The presence of stress drains the energy of an orchid.  The source of stress includes a recent loss of roots or leaves, pest, and fungal issues, extreme temperature, lack of moisture, lack of nutrients, etc.

7. Remove old spikes to conserve energy

When flowers drop, you have three options: let the existing spike intact, trim it to a node or remove it completely.

So, should you cut off an old spike?

A spike that has turned brown and is dried has absolutely no chance to rebloom on the same stem. It should be removed completely.

For a green spike with a recent drop of flowers, it should also be removed instead of waiting for it to dry out because they consume the energy of the orchid. 

To produce multiple spikes, it is better to divert energy into root development, which makes for a healthier plant and increases the chance of growing new spikes.

The spike should be cut with sterilized cutters at the bottom of the spike, close to the stem.

If the old spikes are kept until they dry out in fall, it is likely that only one spike would be produced in the new blooming season.  Even though the old spike may branch out to secondary growth, the new flowers on the secondary growth are not as impressive.

What’s more, orchids with old flower spikes removed would have better blooms in the next blooming season.

How many spikes can an orchid have?

Common hybrids often produce 2 new spikes at a time. 

But a few Phalaenopsis species can have 3 or 4 new spikes.  Species such as Deliciosa (sp.) have been reported to have 4 new active spikes at one time. 

In some cases, old spikes can last for several years while adding new ones each year.

How long does it take for a flower spike to grow?

It depends on the species.  For Phalaenopsis, it takes around 3 months from spike to bloom.  It could be shorter, depending on the growing conditions, watering, fertilizing, temperature. 

A higher temperature increases the metabolic rate of an orchid which may speed up the speed of blooming. 

Better growing conditions such as lighting, watering, and enough nutrients promote a strong and healthy orchid, which would have more energy to speed up growing their spikes.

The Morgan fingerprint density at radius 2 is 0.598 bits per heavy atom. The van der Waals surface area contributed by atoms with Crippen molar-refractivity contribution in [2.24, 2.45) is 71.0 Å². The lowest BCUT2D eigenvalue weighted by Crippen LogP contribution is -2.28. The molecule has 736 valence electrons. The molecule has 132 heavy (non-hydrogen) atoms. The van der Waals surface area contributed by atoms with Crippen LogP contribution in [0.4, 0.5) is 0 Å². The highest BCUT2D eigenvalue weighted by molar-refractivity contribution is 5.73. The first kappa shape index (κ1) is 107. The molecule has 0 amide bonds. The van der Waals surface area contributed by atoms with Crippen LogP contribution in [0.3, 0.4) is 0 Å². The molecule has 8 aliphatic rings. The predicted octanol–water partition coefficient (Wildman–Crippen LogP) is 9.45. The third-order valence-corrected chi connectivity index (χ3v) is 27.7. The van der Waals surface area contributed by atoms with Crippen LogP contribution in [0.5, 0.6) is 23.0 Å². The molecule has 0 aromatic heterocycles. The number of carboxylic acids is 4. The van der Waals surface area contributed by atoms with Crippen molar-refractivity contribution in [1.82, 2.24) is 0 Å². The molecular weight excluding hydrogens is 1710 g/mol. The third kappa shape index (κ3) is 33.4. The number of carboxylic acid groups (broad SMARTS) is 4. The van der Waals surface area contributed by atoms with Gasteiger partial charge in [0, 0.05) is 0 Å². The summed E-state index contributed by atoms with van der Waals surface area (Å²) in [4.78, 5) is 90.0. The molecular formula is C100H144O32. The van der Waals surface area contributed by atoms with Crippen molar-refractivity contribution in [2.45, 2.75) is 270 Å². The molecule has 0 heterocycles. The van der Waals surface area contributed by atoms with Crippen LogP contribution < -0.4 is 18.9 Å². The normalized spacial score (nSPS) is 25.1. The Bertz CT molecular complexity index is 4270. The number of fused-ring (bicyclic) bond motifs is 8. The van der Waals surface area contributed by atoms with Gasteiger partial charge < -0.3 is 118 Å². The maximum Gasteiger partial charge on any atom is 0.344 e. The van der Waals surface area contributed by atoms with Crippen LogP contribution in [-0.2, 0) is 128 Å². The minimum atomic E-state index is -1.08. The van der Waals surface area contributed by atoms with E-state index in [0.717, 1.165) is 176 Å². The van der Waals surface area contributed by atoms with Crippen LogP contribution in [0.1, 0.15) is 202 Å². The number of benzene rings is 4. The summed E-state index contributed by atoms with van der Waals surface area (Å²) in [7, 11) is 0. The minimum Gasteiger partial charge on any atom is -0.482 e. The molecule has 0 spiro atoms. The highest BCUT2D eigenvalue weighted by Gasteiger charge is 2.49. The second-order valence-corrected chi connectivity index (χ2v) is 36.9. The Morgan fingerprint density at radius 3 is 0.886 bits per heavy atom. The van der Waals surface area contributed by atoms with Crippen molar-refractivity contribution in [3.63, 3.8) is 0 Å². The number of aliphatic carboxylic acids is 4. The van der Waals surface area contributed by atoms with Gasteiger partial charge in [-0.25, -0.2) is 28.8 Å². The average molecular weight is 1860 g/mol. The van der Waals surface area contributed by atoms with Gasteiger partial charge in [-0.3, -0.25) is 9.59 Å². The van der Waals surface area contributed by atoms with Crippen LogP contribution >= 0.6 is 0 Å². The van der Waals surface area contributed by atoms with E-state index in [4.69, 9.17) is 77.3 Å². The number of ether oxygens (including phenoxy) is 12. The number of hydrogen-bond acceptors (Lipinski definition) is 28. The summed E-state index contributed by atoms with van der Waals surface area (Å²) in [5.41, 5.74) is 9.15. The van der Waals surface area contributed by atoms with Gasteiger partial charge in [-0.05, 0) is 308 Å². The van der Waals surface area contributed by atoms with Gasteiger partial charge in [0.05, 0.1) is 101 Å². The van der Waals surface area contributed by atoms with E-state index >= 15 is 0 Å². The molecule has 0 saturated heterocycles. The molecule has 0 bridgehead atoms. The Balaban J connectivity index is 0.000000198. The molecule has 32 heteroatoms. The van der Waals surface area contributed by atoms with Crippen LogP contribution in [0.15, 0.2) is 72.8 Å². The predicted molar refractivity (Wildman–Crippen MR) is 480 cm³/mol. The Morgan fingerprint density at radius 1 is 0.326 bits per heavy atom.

Can an old orchid spike rebloom?

If the orchid is big and strong, some Phalaenopsis orchids can rebloom, even on the same stem on a branched spike, 2 to 3 months after the old flowers have faded.  But, the second blooming of flowers would be smaller and less showy. 

Why won’t my orchid grow a stem?

Some people have orchids that have not bloomed for one or even a few years.  Why?

The reason could be the quality of care.  Poor lighting would lead to dark-colored leaves and a very slow growing speed.  Since the orchid does not receive enough lighting, it does not produce enough food and energy to bloom. 

Stress caused by pest attack, root rot or diseases could put the plant in shock.  Instead of focusing on blooming, the energy is diverted into recuperating and growing its vital organs.

The solution would be to put the orchid in a spot receiving good natural lighting.  In the Northern Hemisphere, the best would be the morning sun from an Eastern window or filtered light from a Western and Southern window.  If the natural lighting is not possible, use a grow lamp.

Also, fertilize it weekly, weakly using 1/4th of the recommended strength to prevent nutrient deficiency.  When a spike appears, increase the strength to half the recommended strength weekly.   


To produce multiple orchid flower spikes, the basic principle is to care for your orchid properly by providing good lighting and nutrients to support new leaf and root growth. Orchids will have the energy and resources to bloom only when they are growing under conditions free from stress such as diseases, pest attacks, loss of leaves and roots.  

A temperature drop to around 62°F (17°C) for at least 2 weeks would trigger an orchid to bloom. 

Lastly, know your species because not all orchids can grow multiple spikes.

Happy growing!


Photo credits:

1.Featured image

Photo by Samantha Fortney on Unsplash

2. Phalaenopsis Mini Mark

“Phalaenopsis Mini Mark” by blumenbiene is licensed under CC BY 2.0

Carol Chung